Unfiltered Story #107397

, , | Unfiltered | March 18, 2018

Teacher: *showing fantasy maps turned in without names* “And here is the Map of Uncharted Islands. Whose is it?”

Me: “Wait, but if it’s a Map of the Uncharted islands…”

Classmate #1: *catching on* “…then they’re Charted Islands.”

Classmate #2: “Oxymoron islands.”

Teacher: (Joking) “This ain’t no oxymoron.”

(He was a great teacher. Once, he gave me part of his clementine, because he had already eaten five and I was hungry.)

A De-Graded Friendship

, , , , , , | Learning | March 13, 2018

(I’m in sixth grade and we are about to have math class for first period. Our homework was to have a parent sign a test and our math teacher is VERY strict about signatures.)

Classmate #1: “I forgot to have my parents sign my test!”

Classmate #2: “Oh, my God, same!”

(They sign each other’s tests, attempting to replicate each other’s mother’s signatures. A few minutes later, class starts and our teacher comes around to check the tests. He stops suddenly at my two classmates’ tables.)

Teacher: “Did your mom really sign this?”

Classmate #1: “Yes. Of course.”

Teacher: “Are you sure? This doesn’t look like her signature.”

Classmate #1: “No, I’m sure.”

Teacher: *to Classmate #2* “Is that really her mom’s signature? If you lie you’ll get an infraction.”

Classmate #2: “Wait, she signed it! I didn’t do anything! Give her the infraction!”

Classmate #1: “Her mom didn’t sign it, either. Why should I get blamed, too, if you won’t blame her?”

Classmate #2: “F*** you!”

(This is how you break a friendship. They both got infractions, and their moms weren’t too happy. Just put up with the bad grade. It isn’t worth it.)

The Grade Is Mightier Than The Sword

, , , , , , | Learning | March 9, 2018

I am an avid reader; I’ve read The Lord of the Rings at least twice a year between ages ten and fifteen.

At age twelve, my English class requires us to do book reports on a regular basis. Because I read quickly and am able to smoothly summarize the books I read, for one report I ask if I can do an entire four-book young adult series; in total, it’s still under the size of any one The Lord of the Rings book. The teacher agrees, and I write a report on each book, being sure to include a magical sword which is clearly described as being conscious in its own right.

I got a poor grade for not doing a single report, and because “swords can’t be characters.” But at least I learned that I never had to put any real effort into my future book reports.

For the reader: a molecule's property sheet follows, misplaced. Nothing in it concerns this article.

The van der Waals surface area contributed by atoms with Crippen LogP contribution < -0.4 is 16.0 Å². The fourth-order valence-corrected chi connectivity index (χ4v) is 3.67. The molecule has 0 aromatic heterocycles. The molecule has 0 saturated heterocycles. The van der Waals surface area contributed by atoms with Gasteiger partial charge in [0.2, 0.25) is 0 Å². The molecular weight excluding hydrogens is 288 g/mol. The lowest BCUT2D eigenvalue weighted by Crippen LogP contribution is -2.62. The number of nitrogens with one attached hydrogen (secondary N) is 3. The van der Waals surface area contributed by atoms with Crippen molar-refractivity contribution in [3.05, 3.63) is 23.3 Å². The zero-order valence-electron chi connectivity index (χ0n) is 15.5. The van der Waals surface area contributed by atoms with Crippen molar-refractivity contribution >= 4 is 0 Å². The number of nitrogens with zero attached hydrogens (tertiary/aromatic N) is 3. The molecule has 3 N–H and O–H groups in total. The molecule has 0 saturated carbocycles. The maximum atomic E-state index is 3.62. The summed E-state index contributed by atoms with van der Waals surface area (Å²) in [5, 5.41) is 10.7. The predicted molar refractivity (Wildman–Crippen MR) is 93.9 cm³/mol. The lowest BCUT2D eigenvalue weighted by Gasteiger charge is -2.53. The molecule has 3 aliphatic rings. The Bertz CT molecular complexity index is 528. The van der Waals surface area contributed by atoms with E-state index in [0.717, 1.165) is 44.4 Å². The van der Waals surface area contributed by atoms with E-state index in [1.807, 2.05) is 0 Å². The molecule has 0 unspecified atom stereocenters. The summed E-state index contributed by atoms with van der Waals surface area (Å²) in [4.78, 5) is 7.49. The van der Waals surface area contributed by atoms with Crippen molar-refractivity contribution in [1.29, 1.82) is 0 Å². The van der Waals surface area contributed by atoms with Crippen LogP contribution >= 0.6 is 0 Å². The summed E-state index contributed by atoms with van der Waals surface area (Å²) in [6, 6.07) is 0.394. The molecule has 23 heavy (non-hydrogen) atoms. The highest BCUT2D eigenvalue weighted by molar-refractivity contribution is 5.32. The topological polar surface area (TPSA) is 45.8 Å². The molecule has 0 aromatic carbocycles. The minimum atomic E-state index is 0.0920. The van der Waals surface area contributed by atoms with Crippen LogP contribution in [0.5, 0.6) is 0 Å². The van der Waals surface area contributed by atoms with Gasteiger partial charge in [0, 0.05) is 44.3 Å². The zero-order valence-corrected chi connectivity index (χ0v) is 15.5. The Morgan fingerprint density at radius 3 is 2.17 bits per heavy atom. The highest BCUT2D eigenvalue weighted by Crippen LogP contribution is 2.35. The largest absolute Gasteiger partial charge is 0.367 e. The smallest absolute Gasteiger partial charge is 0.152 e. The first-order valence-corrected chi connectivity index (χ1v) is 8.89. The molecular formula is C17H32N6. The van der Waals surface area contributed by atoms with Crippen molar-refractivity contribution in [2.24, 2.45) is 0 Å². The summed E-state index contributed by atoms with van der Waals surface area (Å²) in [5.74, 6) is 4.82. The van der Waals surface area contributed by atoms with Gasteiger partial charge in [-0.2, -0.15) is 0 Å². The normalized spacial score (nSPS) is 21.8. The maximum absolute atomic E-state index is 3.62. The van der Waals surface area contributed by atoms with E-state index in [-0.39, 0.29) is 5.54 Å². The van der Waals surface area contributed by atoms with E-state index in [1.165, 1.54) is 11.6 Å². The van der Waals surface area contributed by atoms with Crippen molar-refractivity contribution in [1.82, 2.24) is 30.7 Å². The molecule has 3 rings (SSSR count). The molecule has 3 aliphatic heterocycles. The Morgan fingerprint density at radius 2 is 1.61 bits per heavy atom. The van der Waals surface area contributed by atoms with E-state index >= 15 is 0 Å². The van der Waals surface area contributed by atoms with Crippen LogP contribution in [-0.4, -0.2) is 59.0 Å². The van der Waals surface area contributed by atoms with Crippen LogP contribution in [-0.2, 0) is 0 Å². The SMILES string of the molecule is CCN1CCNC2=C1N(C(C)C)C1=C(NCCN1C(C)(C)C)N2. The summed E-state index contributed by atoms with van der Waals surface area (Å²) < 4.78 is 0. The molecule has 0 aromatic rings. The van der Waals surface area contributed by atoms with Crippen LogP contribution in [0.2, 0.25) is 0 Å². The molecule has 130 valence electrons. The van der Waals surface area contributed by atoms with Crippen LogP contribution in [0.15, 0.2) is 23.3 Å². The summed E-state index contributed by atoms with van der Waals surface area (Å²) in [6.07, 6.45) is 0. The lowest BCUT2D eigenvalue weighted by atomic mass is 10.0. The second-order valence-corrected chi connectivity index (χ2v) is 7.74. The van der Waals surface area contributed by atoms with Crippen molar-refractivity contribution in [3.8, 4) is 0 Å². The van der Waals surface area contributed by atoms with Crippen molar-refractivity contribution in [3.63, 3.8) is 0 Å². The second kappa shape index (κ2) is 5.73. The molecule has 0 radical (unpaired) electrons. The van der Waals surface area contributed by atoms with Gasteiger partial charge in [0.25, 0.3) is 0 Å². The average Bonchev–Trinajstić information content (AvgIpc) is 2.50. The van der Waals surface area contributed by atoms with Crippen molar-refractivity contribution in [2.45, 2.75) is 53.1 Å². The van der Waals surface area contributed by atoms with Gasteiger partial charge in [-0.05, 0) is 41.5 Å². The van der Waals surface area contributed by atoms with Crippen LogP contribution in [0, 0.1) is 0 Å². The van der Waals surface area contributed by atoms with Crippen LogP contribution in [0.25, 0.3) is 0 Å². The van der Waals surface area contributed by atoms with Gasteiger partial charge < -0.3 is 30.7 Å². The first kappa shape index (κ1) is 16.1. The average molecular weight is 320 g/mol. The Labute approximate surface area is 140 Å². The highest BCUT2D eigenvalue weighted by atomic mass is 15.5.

Going Back To My Father’s Roots

, , , , , | Learning | March 1, 2018

(I am in a beginner-level Spanish class. Even though this is most students’ first experience with learning another language, the class is encouraged to discuss topics entirely in Spanish as much as possible. It’s a Monday morning, and the lesson of the day has to do with descriptions of events, and deeper responses to, “How are you?” conversation starters, beyond the typical, “I’m well, thanks. How are you?”)

Profesora: “¿Quien puede decir como fue su fin de semana?” *Who can tell how their weekend went?*

(A student, whose “Spanish name” is Patricio, volunteers.)

Patricio: “Este fin de semana no fue bien, porque mi papa esta enfermo.” *This weekend did not go well, because my dad is sick.*

(At least, this is what he tries to say. However:)

Profesora: “Your potato is sick?”

(The class shared a laugh and Patricio turned an embarrassed, pink shade as the teacher took this opportunity to explain the importance of certain punctuations, specifically the accent, indicating emphasis. Patricio, trying for papá [father], instead emphasizing the first syllable [PA-pa], accidentally called his father a potato.)

The Wrong Answers Are The Most Delicious

, , , , | Learning | February 8, 2018

(This happens in a sixth-grade math class.)

Teacher: “Make sure you only combine like terms. Terms that are different are like apples and oranges. If you combine them, you end up with fruit salad instead of the answer.”

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